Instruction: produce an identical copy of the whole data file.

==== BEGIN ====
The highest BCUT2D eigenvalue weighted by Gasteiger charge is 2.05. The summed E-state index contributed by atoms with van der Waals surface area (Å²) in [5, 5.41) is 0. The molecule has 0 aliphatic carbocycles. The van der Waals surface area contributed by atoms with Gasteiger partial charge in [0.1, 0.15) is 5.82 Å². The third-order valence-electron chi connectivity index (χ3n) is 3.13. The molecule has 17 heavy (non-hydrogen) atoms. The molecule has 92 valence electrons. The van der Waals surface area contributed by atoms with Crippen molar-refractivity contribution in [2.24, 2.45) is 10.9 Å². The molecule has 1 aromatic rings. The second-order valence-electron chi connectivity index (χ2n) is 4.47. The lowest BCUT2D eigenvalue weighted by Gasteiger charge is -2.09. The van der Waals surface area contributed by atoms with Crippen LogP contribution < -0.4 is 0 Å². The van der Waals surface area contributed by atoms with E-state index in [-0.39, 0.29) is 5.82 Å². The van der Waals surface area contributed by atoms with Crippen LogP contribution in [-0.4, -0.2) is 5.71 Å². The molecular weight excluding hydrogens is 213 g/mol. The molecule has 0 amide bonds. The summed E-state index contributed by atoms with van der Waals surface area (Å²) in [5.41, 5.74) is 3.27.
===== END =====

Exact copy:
The highest BCUT2D eigenvalue weighted by Gasteiger charge is 2.05. The summed E-state index contributed by atoms with van der Waals surface area (Å²) in [5, 5.41) is 0. The molecule has 0 aliphatic carbocycles. The van der Waals surface area contributed by atoms with Gasteiger partial charge in [0.1, 0.15) is 5.82 Å². The third-order valence-electron chi connectivity index (χ3n) is 3.13. The molecule has 17 heavy (non-hydrogen) atoms. The molecule has 92 valence electrons. The van der Waals surface area contributed by atoms with Crippen molar-refractivity contribution in [2.24, 2.45) is 10.9 Å². The molecule has 1 aromatic rings. The second-order valence-electron chi connectivity index (χ2n) is 4.47. The lowest BCUT2D eigenvalue weighted by Gasteiger charge is -2.09. The van der Waals surface area contributed by atoms with Crippen LogP contribution < -0.4 is 0 Å². The van der Waals surface area contributed by atoms with E-state index in [-0.39, 0.29) is 5.82 Å². The van der Waals surface area contributed by atoms with Crippen LogP contribution in [-0.4, -0.2) is 5.71 Å². The molecular weight excluding hydrogens is 213 g/mol. The molecule has 0 amide bonds. The summed E-state index contributed by atoms with van der Waals surface area (Å²) in [5.41, 5.74) is 3.27.